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Jennifer Porter
Department of Psychological and Brain Sciences

Last modified: Thursday, January 22, 2009

IU researchers receive $1.9 million NIH grant

Jan. 22, 2009

BLOOMINGTON, Ind. -- Researchers in Indiana University's Department of Psychological and Brain Sciences have received a five-year, $1.9 million grant from the National Institutes of Health to study the role of cognitive and motivational processes in decision making and behavioral control in alcoholism and related disorders, such as attention-deficit/hyperactivity disorder and childhood conduct disorder.

The study, led by Professor Peter Finn, involves an interdisciplinary research team with expertise in clinical, cognitive and mathematical psychology. The department is in IU Bloomington's College of Arts and Sciences.

This research began with the discovery that reduced attentional capacity and impulsive decision making were associated with early onset alcohol dependence. Finn's research showed that the same patterns of these characteristics were associated with marijuana and other drug abuse, childhood conduct problems and adult antisocial behavior.

Results of the research team's studies suggested that reduced attentional capacity and impulsive decision making reflected a vulnerability that was common to these different types of problems.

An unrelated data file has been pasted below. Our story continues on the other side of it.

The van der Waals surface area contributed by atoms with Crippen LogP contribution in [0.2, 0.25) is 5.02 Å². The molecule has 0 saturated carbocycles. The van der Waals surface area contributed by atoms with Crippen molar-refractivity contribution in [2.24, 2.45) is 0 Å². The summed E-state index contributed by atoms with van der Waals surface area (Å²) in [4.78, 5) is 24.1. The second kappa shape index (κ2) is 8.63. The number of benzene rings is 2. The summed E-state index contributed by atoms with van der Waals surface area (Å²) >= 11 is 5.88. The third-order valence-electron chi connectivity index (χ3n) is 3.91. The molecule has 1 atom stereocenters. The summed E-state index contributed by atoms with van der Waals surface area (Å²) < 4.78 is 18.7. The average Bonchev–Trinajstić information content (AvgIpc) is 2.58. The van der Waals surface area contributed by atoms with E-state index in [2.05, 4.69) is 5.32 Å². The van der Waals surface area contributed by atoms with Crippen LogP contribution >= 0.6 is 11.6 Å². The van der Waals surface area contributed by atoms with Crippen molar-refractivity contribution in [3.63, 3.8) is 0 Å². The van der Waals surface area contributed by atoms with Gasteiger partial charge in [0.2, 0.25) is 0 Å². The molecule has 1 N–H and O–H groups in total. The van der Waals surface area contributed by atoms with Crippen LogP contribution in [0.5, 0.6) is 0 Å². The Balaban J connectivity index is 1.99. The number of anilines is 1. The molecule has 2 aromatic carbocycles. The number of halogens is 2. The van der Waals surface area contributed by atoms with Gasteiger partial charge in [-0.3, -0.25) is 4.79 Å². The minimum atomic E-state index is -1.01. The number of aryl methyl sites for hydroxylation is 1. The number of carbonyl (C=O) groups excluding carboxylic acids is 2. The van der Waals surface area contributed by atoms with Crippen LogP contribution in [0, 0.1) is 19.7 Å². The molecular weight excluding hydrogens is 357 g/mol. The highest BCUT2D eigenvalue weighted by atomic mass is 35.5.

The new project funded by this grant is designed to study the specific processes that connect reduced attentional capacity with impulsive decision making and how these two factors appear to increase the risk for alcoholism, drug abuse and behavioral problems.

"This study has potential implications for treatment and prevention," Finn said. "If we can understand how attention and working memory are related to risky and impaired decision making, then we can develop treatments that target attention deficits and working memory deficits that can provide a means to improve self-control."

The study also includes the assessment of ADHD and how working memory and personality traits affect the tendency of ADHD patients to make impulsive choices.

For more information, visit the Biobehavioral Alcohol Research Laboratory lab Web site at